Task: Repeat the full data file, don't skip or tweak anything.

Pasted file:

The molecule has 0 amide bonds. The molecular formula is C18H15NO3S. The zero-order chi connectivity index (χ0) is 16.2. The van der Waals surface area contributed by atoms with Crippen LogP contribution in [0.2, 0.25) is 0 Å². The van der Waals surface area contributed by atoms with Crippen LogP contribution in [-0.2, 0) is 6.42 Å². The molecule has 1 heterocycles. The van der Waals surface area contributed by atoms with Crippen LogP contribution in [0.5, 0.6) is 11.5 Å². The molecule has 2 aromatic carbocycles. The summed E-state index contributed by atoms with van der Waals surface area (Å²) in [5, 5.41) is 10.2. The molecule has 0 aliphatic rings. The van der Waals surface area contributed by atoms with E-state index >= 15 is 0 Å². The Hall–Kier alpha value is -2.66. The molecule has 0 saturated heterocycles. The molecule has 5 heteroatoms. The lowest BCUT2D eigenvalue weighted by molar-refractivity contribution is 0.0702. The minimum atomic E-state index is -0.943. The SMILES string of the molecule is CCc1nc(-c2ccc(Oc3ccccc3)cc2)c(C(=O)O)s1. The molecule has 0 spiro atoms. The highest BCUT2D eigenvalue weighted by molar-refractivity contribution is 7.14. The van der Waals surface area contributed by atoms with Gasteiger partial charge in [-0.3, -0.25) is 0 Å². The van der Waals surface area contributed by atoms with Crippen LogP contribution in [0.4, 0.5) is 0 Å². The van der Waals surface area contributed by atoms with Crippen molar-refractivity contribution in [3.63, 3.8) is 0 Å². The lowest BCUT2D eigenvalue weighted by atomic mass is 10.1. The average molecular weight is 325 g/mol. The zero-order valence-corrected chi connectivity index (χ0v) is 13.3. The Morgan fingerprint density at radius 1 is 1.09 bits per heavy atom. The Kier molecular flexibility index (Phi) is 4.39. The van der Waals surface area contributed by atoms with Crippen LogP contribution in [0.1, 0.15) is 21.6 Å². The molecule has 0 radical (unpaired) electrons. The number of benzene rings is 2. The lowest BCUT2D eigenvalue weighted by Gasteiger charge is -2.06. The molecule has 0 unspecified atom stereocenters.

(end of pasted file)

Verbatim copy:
The molecule has 0 amide bonds. The molecular formula is C18H15NO3S. The zero-order chi connectivity index (χ0) is 16.2. The van der Waals surface area contributed by atoms with Crippen LogP contribution in [0.2, 0.25) is 0 Å². The van der Waals surface area contributed by atoms with Crippen LogP contribution in [-0.2, 0) is 6.42 Å². The molecule has 1 heterocycles. The van der Waals surface area contributed by atoms with Crippen LogP contribution in [0.5, 0.6) is 11.5 Å². The molecule has 2 aromatic carbocycles. The summed E-state index contributed by atoms with van der Waals surface area (Å²) in [5, 5.41) is 10.2. The molecule has 0 aliphatic rings. The van der Waals surface area contributed by atoms with E-state index >= 15 is 0 Å². The Hall–Kier alpha value is -2.66. The molecule has 0 saturated heterocycles. The molecule has 5 heteroatoms. The lowest BCUT2D eigenvalue weighted by molar-refractivity contribution is 0.0702. The minimum atomic E-state index is -0.943. The SMILES string of the molecule is CCc1nc(-c2ccc(Oc3ccccc3)cc2)c(C(=O)O)s1. The molecule has 0 spiro atoms. The highest BCUT2D eigenvalue weighted by molar-refractivity contribution is 7.14. The van der Waals surface area contributed by atoms with Gasteiger partial charge in [-0.3, -0.25) is 0 Å². The van der Waals surface area contributed by atoms with Crippen LogP contribution in [0.4, 0.5) is 0 Å². The van der Waals surface area contributed by atoms with Crippen molar-refractivity contribution in [3.63, 3.8) is 0 Å². The lowest BCUT2D eigenvalue weighted by atomic mass is 10.1. The average molecular weight is 325 g/mol. The zero-order valence-corrected chi connectivity index (χ0v) is 13.3. The Morgan fingerprint density at radius 1 is 1.09 bits per heavy atom. The Kier molecular flexibility index (Phi) is 4.39. The van der Waals surface area contributed by atoms with Crippen LogP contribution in [0.1, 0.15) is 21.6 Å². The molecule has 0 radical (unpaired) electrons. The number of benzene rings is 2. The lowest BCUT2D eigenvalue weighted by Gasteiger charge is -2.06. The molecule has 0 unspecified atom stereocenters.